The "fiscal cliff" isn't nearly the biggest cliff we face -- if we're talking about dangerous precipices looming on the horizon. Here are three: The child poverty cliff. A staggering number of our children are impoverished. Between 2007 and 2011, the percentage of American school-age children living in poor households grew from 17 percent to 21 percent. Last year, according to the Agriculture Department, nearly 1 in 4 young children lived in a family that had difficulty affording sufficient food at some point in the year. Yet federal programs to help children and lower-income families -- such as food stamps, federal aid for poor school districts, Pell grants, child health care, subsidized lunches, child nutrition, prenatal and postnatal care, Head Start and Medicaid -- are being targeted for cuts by deficit hawks who insist we can no longer afford them (Robert Reich, 12/12).

Des Moines Register: Seeing Health Reform As Economic Tool
(We) are recasting our message to the governor on this issue: Don't expand Medicaid just to help the poor and the mentally ill and the elderly Iowans who need it. Do it to help businesses. Governor (Terry) Branstad may not have thought about Medicaid as an economic development angle. We're not sure who has advised him when he first took a position against expanding Medicaid. ... A recent study by the Kaiser Family Foundation shows that the additional federal money for new Medicaid enrollees will actually save the state money and put more revenue into the bank accounts of Iowa hospitals that frequently are swallowing the cost of treating people who are not uninsured (12/11).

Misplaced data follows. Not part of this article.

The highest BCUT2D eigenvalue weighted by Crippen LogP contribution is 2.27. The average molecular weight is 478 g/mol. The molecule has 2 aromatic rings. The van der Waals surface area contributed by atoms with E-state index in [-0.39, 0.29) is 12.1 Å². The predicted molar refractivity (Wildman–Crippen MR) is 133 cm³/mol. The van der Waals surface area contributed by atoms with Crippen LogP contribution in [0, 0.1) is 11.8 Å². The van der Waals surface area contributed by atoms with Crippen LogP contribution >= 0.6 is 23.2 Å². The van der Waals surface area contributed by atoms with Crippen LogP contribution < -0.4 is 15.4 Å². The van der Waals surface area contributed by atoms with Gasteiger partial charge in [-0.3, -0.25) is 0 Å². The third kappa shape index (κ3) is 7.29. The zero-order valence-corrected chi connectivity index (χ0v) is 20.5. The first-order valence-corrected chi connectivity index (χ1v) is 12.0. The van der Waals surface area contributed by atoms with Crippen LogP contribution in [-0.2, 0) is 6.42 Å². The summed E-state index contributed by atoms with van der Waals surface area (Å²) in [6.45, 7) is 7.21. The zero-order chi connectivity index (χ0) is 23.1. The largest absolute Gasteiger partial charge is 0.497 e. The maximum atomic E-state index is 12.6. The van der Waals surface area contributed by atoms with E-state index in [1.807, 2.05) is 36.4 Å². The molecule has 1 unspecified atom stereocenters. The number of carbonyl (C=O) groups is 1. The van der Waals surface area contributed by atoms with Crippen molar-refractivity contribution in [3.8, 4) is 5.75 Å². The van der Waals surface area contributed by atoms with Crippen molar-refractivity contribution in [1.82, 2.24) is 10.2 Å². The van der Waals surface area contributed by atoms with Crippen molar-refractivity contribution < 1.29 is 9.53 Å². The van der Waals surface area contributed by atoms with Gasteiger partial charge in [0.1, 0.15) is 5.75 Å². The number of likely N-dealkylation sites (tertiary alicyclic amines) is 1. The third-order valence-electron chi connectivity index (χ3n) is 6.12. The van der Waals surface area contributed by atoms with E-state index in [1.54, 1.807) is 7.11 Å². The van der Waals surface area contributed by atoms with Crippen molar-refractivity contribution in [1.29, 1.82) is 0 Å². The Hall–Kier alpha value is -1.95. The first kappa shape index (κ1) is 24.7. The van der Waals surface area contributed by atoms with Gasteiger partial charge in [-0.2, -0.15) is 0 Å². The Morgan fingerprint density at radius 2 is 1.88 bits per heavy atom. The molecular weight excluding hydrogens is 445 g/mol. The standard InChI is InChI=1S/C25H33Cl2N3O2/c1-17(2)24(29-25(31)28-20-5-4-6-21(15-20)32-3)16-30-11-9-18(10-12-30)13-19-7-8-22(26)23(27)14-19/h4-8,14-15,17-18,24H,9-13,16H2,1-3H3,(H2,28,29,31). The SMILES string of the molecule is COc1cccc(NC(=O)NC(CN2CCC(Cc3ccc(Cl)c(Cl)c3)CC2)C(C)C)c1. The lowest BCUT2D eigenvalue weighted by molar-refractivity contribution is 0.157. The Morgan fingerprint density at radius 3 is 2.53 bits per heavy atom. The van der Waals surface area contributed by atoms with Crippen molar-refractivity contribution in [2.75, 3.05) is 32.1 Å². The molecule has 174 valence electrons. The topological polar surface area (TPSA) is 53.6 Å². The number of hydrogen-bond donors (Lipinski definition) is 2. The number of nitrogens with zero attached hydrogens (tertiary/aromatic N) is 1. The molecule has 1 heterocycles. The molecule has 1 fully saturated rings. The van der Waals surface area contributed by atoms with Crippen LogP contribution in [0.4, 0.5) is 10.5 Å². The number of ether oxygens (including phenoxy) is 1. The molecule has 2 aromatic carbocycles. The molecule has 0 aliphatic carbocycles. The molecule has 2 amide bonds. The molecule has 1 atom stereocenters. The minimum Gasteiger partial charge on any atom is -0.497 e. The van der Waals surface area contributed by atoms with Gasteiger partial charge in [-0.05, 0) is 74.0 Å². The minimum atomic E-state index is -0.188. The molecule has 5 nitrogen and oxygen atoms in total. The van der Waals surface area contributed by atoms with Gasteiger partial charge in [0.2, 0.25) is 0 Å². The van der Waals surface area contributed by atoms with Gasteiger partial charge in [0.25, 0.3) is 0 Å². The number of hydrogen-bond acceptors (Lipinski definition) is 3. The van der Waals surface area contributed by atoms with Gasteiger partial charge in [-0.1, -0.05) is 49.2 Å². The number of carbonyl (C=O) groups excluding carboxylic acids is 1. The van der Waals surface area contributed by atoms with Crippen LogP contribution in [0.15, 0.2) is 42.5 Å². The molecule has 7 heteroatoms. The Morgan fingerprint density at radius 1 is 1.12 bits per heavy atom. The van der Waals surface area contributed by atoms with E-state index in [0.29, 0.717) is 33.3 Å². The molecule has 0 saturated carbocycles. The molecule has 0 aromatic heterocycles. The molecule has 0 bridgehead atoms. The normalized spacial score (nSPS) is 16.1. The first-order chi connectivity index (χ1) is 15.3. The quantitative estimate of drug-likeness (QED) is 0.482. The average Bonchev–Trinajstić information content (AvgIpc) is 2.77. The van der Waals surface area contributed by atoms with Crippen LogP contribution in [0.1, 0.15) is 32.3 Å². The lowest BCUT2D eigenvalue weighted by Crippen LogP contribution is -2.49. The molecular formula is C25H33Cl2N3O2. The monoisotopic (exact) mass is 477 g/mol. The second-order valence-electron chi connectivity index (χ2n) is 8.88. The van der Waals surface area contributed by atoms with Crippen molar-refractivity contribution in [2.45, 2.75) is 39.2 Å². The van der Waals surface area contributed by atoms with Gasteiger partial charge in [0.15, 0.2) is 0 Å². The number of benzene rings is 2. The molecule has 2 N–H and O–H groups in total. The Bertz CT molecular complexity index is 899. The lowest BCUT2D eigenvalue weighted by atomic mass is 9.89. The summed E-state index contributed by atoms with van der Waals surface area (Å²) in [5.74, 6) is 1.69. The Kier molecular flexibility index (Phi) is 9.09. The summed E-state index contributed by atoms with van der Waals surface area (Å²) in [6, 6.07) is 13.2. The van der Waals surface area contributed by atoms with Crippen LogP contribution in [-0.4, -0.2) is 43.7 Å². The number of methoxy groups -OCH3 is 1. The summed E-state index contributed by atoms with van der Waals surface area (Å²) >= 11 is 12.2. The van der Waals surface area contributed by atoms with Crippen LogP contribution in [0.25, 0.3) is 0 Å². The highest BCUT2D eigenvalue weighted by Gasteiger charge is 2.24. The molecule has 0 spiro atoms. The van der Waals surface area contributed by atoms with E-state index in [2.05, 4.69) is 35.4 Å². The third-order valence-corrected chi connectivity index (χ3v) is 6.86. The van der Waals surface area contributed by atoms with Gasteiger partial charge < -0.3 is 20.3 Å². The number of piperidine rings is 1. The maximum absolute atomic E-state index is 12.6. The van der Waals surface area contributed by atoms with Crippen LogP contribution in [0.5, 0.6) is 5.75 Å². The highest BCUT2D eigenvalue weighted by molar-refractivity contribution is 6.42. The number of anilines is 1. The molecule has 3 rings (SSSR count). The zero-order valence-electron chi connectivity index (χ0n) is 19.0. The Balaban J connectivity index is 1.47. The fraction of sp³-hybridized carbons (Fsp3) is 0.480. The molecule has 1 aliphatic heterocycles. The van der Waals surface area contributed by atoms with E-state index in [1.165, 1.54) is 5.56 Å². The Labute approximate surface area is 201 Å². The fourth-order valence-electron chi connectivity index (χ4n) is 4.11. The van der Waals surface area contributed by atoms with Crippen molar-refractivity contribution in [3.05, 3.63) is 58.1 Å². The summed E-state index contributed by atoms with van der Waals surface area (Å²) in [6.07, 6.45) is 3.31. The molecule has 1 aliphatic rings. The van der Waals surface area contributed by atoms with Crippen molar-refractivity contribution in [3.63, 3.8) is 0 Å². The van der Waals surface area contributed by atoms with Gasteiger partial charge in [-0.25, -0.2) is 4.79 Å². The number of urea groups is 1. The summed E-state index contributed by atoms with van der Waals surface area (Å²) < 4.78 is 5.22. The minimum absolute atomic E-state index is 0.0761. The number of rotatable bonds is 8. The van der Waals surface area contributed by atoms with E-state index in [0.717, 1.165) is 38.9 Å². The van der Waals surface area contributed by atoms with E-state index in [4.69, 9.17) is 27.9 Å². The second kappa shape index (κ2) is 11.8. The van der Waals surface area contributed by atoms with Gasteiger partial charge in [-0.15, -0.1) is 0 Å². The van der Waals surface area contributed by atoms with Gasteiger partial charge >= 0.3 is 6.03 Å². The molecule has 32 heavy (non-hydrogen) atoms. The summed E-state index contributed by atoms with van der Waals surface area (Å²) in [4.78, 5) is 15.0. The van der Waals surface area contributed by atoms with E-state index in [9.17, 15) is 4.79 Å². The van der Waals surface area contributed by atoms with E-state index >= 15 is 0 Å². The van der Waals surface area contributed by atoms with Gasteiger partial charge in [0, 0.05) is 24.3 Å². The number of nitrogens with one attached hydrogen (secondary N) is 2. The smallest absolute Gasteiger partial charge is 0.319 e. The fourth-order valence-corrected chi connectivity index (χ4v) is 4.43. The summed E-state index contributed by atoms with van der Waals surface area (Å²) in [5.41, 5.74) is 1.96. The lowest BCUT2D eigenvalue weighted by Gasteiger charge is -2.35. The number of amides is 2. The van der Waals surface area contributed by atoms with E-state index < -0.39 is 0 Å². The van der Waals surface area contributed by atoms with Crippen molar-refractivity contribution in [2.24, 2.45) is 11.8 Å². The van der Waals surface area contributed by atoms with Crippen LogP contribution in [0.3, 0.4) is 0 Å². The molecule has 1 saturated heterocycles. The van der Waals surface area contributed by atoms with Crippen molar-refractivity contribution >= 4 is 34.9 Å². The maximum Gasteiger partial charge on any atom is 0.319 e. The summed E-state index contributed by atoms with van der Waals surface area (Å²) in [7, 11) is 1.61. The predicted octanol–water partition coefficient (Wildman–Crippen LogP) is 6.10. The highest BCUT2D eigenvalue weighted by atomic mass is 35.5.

The Denver Post: Alabama Forges Ahead With Research On Benefits, Costs Of Medicaid Expansion
Okay, so not only is Colorado so far behind Alabama in football that we barely play the same game, now it turns out we’re also behind the Sweet Home state in Medicaid research. University of Alabama-Birmingham researchers have carefully tallied uphow many people will join Medicaid under the proposed federal expansion, what it will cost Alabama to administer given the feds’ offer of a 100 percent underwriting, and what the state would get back in new tax money and economic development (Booth, 12/11).

Kansas City Star: Removing Shame From Mental Illness
In the days since Jovan Belcher’s murder-suicide, the tragedy has been framed as a controversy about gun control. What about the issue of getting help before it's too late? I recently returned to Kansas City after living in California for 10 years. In Los Angeles, I was surprised to see how open people were about their mental health. People chatted about how great their therapist was as if they were recommending their favorite restaurant. Friends would debate and discuss their favorite medications for anxiety and depression. In contrast, during my upbringing here, depression and mental illness were rarely discussed. As a child I recall repeatedly going to visit my grandfather in the hospital's locked-down psych ward. I was told he was "sick" or "sad" (Jenni Simcoe, 12/11).